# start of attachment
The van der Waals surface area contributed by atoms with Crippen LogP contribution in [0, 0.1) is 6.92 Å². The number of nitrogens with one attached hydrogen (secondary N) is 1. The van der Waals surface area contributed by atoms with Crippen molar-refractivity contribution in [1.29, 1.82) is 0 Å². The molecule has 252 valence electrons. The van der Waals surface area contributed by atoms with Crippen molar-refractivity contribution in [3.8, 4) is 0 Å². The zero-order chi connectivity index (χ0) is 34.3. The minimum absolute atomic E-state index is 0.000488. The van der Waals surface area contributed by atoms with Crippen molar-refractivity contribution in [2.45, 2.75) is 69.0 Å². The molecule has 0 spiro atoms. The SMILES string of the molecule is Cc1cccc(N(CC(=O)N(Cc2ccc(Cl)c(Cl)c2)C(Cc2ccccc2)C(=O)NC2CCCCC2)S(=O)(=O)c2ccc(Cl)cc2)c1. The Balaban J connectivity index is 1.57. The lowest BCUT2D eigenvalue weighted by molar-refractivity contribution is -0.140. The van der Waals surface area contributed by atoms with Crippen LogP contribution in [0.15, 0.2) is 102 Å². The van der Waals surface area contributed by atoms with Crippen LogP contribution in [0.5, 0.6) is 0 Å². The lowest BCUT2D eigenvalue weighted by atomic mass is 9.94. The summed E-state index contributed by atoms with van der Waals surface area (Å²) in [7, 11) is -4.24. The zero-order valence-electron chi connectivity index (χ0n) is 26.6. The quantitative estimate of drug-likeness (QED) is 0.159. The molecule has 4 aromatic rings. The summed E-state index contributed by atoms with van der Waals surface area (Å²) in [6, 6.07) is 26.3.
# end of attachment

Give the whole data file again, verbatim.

The van der Waals surface area contributed by atoms with Crippen LogP contribution in [0, 0.1) is 6.92 Å². The number of nitrogens with one attached hydrogen (secondary N) is 1. The van der Waals surface area contributed by atoms with Crippen molar-refractivity contribution in [1.29, 1.82) is 0 Å². The molecule has 252 valence electrons. The van der Waals surface area contributed by atoms with Crippen molar-refractivity contribution in [3.8, 4) is 0 Å². The zero-order chi connectivity index (χ0) is 34.3. The minimum absolute atomic E-state index is 0.000488. The van der Waals surface area contributed by atoms with Crippen molar-refractivity contribution in [2.45, 2.75) is 69.0 Å². The molecule has 0 spiro atoms. The SMILES string of the molecule is Cc1cccc(N(CC(=O)N(Cc2ccc(Cl)c(Cl)c2)C(Cc2ccccc2)C(=O)NC2CCCCC2)S(=O)(=O)c2ccc(Cl)cc2)c1. The Balaban J connectivity index is 1.57. The lowest BCUT2D eigenvalue weighted by molar-refractivity contribution is -0.140. The van der Waals surface area contributed by atoms with Crippen LogP contribution in [0.15, 0.2) is 102 Å². The van der Waals surface area contributed by atoms with Crippen LogP contribution in [0.5, 0.6) is 0 Å². The lowest BCUT2D eigenvalue weighted by atomic mass is 9.94. The summed E-state index contributed by atoms with van der Waals surface area (Å²) in [7, 11) is -4.24. The zero-order valence-electron chi connectivity index (χ0n) is 26.6. The quantitative estimate of drug-likeness (QED) is 0.159. The molecule has 4 aromatic rings. The summed E-state index contributed by atoms with van der Waals surface area (Å²) in [6, 6.07) is 26.3.